Weight change in Parkinson and Alzheimer patients taking atypical antipsychotic drugs

Oraporn Sitburana, Susan Rountree, William G. Ondo

Research output: Contribution to journalArticlepeer-review

4 Scopus citations


Atypical antipsychotics (AA) are generally associated with weight gain. We determined body mass index (BMI) change in Parkinson's disease (PD) before and after taking AA and compared against PD controls and Alzheimer's disease (AD) patients on AA. In 66 consecutive PD subjects started on AA who had accurate weights for more than 6 months before and after initiation of AA, we compared weight change before and after AA use, against a control group of sixty-one sex-matched PD subjects, and against twenty-eight AD subjects taking AA. A linear regression model was created to compare weight changes. Fifty-nine PD subjects had complete data, quetiapine (n = 53) and clozapine (n = 6). The mean BMI change in the period before starting AA was 0.00 kg/m2/month over 1.95 ± 1.41 years. After starting AA, subjects lost 0.03 kg/m2/month (95% CI 0.62-1.21, P < 0.0001), comparing PD before AA to the same PD patients after AA. In 61 PD controls, the mean BMI loss was 0.01 kg/m2/month (95% CI 0.15-0.94, P = 0.007) comparing PD on AA vs. PD controls. The BMI for 28 AD subjects on AA increased 0.01 kg/m2/month (95% CI 0.26-0.83, P < 0.0001), comparing PD on AA vs. AD on AA. The weight loss seen in the PD/AA group, compared to AD, suggest uniquely altered weight homeostasis in PD.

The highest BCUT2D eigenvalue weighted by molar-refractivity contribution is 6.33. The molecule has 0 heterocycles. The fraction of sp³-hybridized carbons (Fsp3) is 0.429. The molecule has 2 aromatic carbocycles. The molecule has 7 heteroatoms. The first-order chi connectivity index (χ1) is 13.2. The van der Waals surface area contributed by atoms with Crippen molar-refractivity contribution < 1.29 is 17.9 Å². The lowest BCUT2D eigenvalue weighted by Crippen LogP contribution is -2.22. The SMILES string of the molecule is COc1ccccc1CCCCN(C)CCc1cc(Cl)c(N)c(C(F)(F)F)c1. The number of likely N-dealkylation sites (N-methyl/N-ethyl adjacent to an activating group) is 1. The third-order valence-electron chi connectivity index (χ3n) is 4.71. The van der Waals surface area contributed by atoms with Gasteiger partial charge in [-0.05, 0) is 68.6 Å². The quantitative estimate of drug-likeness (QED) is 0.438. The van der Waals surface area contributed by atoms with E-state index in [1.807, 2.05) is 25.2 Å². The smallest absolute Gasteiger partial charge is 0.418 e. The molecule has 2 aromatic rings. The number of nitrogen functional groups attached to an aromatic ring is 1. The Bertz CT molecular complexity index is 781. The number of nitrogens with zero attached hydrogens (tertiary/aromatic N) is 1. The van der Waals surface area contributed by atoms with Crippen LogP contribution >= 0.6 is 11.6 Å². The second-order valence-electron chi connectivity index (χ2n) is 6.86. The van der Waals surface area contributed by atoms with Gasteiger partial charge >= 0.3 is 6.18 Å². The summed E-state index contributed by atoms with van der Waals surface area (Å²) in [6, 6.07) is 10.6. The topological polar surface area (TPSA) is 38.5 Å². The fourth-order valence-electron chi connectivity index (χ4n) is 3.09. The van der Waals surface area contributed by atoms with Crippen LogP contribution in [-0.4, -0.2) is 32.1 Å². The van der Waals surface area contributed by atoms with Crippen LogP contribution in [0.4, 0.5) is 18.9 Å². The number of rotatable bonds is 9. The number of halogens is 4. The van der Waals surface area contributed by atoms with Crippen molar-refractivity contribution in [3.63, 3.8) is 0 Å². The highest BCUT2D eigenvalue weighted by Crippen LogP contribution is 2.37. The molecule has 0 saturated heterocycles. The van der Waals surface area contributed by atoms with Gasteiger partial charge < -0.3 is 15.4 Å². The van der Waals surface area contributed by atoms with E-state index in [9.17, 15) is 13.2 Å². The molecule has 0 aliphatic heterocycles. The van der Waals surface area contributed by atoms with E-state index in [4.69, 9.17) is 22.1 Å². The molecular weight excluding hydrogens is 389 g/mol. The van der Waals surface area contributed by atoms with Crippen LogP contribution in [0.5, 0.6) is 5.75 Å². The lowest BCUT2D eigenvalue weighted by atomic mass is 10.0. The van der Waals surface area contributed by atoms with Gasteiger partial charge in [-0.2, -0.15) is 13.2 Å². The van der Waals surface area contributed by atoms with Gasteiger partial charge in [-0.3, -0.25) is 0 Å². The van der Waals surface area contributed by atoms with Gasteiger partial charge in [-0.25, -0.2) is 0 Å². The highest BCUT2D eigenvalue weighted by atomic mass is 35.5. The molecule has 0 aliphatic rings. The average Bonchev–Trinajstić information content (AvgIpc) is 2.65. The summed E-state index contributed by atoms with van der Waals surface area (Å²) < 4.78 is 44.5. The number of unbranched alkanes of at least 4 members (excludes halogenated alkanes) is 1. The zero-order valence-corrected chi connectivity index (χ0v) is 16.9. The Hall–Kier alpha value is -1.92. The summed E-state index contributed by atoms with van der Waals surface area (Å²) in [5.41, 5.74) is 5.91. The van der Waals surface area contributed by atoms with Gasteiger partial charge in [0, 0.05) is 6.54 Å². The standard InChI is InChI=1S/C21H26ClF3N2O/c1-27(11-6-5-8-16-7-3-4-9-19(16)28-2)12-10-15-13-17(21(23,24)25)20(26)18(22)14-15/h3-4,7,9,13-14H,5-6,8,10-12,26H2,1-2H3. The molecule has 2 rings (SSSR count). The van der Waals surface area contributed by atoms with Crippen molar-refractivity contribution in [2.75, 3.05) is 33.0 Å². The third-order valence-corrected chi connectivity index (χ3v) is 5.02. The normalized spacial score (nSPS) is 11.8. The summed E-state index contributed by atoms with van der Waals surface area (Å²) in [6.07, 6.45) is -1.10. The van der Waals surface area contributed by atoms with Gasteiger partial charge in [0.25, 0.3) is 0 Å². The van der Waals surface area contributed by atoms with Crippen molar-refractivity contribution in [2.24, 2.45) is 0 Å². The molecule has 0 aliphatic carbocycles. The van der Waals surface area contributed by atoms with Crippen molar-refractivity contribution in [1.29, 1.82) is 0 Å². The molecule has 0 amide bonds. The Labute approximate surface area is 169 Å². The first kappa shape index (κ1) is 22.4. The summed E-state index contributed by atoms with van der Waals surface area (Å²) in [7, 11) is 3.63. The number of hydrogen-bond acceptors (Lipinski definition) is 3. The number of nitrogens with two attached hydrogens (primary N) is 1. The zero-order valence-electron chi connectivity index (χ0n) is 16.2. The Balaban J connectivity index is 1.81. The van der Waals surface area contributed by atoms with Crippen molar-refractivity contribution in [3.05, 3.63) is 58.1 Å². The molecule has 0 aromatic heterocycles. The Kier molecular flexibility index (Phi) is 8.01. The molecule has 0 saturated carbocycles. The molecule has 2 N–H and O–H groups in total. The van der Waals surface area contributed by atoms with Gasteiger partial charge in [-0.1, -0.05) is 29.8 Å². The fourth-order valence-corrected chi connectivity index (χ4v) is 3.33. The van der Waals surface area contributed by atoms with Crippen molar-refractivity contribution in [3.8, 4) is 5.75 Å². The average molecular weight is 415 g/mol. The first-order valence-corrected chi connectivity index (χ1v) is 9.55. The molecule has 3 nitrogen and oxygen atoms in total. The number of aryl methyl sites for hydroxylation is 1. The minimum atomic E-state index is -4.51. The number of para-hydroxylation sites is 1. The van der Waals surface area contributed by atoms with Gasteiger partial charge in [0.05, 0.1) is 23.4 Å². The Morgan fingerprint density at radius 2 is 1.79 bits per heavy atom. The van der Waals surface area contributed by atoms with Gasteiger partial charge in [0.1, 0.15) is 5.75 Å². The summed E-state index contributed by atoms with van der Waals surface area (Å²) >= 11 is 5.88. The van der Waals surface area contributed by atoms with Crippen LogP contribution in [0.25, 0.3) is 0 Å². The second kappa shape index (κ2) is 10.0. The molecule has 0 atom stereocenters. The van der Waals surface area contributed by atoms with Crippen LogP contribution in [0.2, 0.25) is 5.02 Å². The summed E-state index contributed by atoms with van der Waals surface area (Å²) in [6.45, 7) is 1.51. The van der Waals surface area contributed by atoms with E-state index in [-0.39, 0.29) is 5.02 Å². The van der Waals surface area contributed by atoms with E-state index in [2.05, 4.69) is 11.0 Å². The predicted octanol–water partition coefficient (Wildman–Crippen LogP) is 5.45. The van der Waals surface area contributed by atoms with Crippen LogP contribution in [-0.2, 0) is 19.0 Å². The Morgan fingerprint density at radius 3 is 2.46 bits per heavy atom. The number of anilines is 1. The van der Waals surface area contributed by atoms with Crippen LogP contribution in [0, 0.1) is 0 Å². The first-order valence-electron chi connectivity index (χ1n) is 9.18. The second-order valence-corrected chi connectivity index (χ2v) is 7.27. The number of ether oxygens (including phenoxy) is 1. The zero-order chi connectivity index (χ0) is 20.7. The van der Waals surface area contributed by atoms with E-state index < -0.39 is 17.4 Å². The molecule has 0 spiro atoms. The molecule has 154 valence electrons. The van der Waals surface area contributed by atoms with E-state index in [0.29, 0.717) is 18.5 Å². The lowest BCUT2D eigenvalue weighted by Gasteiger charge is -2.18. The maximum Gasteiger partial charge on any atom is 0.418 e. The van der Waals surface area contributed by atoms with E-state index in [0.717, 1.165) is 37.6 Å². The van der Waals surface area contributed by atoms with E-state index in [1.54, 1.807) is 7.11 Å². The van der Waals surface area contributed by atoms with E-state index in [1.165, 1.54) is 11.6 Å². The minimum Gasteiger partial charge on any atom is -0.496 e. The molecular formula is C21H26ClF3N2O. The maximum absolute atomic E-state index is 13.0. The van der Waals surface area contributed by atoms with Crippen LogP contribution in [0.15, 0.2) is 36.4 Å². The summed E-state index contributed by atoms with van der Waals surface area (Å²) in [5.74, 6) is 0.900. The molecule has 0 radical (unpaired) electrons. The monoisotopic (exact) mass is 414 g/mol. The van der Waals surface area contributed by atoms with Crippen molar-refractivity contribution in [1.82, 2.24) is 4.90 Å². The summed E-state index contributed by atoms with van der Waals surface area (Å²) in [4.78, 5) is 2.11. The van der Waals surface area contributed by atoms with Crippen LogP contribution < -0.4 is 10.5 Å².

Original languageEnglish (US)
Pages (from-to)77-82
Number of pages6
JournalJournal of the Neurological Sciences
Issue number1-2
StatePublished - Sep 15 2008


  • Alzheimer's disease
  • Atypical antipsychotics
  • Parkinson's disease
  • Quetiapine
  • Weight

ASJC Scopus subject areas

  • Neurology
  • Clinical Neurology


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